Nikon D3200 review
A superb video mode, but details in photos don't live up to expectations and the menu-driven controls bug us as much as ever
Review Date: 24 Jul 2012
Price when reviewed: £522
Reviewed By: Ben Pitt
Nikon clearly knows how to make a good SLR, so designing an entry level-model is as much a matter of marketing than engineering. It needs to be good enough to attract customers but not so tantalising that it damages sales of its pricier siblings. Nikon seemingly forgot the second half of this strategy in the feature-packed D3100; and now that the D3200 is here, the pricier D5100 looks to be completely redundant.
The D3200's 24-megapixel resolution is far higher than any previous Nikon DSLR except the full-frame D800. Continuous shooting is up from 3fps to 4fps, which is the same speed as the D5100. The screen isn't articulated but it shares the D5100's 921,000-dot resolution – a vast improvement on the D3100's 230,000-dot screen. It even has one more button than the D5100, giving direct access to the drive mode, although a step back from the D3100's lever for the same function.
Nikon's SLRs were the first to offer a customisable Auto ISO mode, letting the user set thresholds for shutter and ISO speed for precise control over the camera's behaviour in diminishing light. However, it doesn't allow for the fact that it's harder to avoid camera shake at longer focal lengths. The D3200 addresses this with an Auto option for the minimum shutter speed setting. This set the threshold to 1/30s for wide-angle shots with the 18-55mm kit lens, but raised it to 1/100s for telephoto shots.
It's a useful improvement, but it's a shame that Nikon didn’t take the opportunity to redesign the layout of the ISO speed controls. Switching Auto ISO on or off still takes anything up to 20 button pushes. It's also unclear how the various ISO speed controls relate to each other. Another frustration is that the speed chosen by the Auto ISO system is only visible when using live view, and doesn’t appear in the information shown below the viewfinder.
It's somewhat ironic because ease of use is meant to be one of the D3200's key selling points. We like labelled, single-function buttons because they're so quick to use, but there's an argument that people upgrading from point-and-shoot compacts prefer fewer buttons and menu-driven controls. The D3200 takes this further with its Guide mode, which falls somewhere between scene presets and an interactive photography course. It offers a choice of shooting conditions and advises which settings to use. However, there are significant gaps in its advice. For example, it recommends a 1/1,000s shutter speed to freeze motion, then complains that the subject is too dark but doesn't suggest a solution.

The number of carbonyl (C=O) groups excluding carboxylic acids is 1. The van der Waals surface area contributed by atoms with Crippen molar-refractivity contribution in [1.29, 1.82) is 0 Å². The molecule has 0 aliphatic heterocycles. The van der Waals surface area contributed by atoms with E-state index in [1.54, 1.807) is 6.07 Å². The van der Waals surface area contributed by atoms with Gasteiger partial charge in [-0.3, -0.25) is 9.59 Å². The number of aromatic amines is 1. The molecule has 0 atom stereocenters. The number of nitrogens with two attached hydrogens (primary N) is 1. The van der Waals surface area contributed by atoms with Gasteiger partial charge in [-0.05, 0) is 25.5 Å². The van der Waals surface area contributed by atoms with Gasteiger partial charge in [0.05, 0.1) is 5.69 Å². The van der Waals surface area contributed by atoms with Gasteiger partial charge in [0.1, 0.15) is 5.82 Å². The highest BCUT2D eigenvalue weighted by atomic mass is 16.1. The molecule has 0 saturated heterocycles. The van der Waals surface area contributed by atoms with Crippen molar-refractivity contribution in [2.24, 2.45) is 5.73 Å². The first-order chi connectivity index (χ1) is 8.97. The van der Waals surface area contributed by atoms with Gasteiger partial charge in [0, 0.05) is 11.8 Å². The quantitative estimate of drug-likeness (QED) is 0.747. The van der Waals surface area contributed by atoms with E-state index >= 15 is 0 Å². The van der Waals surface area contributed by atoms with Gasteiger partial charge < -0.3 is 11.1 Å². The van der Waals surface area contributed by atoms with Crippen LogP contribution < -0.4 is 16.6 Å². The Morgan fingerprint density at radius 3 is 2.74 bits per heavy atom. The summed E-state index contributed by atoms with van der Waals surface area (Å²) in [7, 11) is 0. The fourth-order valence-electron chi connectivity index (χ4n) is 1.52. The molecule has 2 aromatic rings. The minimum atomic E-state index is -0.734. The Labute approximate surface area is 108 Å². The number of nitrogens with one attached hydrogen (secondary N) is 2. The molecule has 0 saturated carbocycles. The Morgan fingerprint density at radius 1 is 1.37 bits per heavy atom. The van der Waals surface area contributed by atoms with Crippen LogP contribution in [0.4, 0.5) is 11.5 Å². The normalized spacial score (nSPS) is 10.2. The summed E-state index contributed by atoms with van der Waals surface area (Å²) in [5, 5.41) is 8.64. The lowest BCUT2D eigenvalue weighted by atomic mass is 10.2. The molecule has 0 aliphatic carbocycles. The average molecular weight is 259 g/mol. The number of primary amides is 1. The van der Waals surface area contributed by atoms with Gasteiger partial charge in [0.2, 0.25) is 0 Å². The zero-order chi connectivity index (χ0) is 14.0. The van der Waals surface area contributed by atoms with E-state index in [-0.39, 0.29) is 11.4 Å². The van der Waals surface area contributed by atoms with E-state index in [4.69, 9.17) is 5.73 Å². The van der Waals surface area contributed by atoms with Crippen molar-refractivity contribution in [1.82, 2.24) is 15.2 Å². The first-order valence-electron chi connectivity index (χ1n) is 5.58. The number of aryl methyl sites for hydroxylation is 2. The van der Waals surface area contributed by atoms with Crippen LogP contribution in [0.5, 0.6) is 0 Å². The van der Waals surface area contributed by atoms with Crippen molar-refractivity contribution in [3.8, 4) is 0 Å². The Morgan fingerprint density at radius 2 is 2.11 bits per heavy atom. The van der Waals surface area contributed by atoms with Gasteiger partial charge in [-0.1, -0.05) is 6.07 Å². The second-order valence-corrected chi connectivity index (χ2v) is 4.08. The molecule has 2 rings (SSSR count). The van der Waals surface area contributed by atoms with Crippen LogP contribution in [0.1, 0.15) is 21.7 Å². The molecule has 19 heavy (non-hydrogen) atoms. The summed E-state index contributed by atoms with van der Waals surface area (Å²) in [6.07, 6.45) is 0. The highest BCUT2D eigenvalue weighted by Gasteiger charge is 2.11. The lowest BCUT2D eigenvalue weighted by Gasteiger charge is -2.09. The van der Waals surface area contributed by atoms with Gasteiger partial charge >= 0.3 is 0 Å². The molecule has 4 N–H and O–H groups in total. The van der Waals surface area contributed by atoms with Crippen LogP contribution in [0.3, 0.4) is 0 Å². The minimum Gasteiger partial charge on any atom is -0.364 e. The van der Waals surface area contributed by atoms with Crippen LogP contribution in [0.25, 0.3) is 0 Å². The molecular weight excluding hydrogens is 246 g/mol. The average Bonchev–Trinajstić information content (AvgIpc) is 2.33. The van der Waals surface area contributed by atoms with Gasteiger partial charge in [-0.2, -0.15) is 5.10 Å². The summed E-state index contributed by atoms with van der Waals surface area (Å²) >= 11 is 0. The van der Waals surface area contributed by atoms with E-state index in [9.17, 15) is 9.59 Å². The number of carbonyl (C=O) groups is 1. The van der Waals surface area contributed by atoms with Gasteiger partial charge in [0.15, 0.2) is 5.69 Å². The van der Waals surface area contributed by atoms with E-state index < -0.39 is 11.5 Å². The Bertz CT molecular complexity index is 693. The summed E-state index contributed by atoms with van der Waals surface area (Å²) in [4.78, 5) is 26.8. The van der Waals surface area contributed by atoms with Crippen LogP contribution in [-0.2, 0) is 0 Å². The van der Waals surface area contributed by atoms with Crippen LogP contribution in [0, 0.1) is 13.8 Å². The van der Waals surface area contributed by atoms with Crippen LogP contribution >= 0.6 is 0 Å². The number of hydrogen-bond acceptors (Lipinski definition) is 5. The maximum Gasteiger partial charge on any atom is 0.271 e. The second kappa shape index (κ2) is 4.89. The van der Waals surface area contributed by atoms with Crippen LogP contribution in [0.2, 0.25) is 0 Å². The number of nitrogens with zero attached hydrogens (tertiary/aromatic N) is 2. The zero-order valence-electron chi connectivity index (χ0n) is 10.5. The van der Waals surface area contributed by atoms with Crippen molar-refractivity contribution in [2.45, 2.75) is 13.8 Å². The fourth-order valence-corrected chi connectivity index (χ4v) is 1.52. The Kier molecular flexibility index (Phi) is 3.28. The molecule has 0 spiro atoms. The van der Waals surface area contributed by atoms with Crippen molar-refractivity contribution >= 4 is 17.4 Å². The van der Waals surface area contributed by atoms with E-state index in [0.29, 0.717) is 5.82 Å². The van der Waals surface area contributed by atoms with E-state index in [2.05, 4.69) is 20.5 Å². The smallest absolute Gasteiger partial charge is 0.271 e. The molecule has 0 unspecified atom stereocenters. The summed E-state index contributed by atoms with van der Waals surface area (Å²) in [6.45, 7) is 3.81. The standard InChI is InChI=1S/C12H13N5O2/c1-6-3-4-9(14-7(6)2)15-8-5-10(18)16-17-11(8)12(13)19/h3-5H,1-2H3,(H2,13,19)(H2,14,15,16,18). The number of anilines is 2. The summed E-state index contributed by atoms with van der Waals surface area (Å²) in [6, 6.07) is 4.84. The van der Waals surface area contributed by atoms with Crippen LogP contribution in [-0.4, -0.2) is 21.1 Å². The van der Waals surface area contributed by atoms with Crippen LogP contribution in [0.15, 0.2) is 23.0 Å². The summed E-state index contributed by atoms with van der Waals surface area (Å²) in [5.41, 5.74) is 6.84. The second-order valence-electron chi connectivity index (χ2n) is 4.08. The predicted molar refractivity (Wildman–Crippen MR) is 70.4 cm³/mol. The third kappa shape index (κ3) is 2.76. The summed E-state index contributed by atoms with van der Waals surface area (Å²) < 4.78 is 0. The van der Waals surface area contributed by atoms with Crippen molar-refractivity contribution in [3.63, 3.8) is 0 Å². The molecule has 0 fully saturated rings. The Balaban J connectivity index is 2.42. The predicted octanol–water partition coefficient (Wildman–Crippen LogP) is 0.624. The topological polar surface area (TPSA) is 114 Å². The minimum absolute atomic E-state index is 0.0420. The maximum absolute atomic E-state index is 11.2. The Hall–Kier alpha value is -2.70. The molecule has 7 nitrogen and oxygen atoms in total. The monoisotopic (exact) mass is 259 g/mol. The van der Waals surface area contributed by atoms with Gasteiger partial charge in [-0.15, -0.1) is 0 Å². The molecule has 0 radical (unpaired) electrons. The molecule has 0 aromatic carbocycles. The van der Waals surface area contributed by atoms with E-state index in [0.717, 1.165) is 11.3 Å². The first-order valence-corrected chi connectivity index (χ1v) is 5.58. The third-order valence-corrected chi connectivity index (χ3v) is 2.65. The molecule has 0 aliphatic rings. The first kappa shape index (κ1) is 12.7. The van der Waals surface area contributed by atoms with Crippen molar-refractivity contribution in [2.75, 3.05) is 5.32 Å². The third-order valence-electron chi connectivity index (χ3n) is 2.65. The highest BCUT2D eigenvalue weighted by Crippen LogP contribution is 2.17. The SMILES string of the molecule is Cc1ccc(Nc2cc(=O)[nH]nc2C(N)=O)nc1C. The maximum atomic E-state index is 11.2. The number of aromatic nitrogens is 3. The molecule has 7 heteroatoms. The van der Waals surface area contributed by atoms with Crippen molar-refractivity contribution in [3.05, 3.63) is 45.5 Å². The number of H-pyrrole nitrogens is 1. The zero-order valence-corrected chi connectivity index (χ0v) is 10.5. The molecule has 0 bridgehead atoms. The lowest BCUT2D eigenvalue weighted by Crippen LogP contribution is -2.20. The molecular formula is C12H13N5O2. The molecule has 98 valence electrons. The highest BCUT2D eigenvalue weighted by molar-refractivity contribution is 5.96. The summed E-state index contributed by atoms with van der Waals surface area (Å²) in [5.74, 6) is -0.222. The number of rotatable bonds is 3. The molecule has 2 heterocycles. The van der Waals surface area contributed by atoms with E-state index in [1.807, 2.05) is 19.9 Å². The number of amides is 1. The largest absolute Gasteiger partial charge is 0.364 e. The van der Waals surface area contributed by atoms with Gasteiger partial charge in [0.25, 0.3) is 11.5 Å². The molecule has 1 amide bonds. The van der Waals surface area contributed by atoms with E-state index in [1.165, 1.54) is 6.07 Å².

Still, day-to-day use with the D3200 isn't so bad. It's easy to move the autofocus point and access drive mode and exposure compensation settings. A customisable Fn button can be set to control the ISO speed or white balance, among other options. It can't access the Auto ISO mode, though, or calibrate the manual white balance function – these functions are buried in the sprawling main menu.
My friend got this and it does feels like a heavy duty stuff. However, it didn't impress me as much as 5D mark 2.
By HelloBeth on 30 Jul 2012
I take issue with your review. Although the market for this camera may expect to use JPEGs from the kit lens, using this camera in RAW with a decent lens produces fantastic results, exceeding the detail of my D7000 or any other camera (at any price) apart from the D800
Your harsh review may deny the opportunity for a great experience to many budget buyers, who trust you. Operation is not as difficult as you suggest and (with a better lens) the autofocus is both quick and accurate.
By digitalworkshop on 30 Jul 2012
I take it ben pitt does not like nikon cameras
yet another review bashing nikon cameras tut-tut can someone else do a proper review of nikon camers
By tlunnon on 20 Aug 2012
information and more review
By manum1211 on 8 Sep 2012
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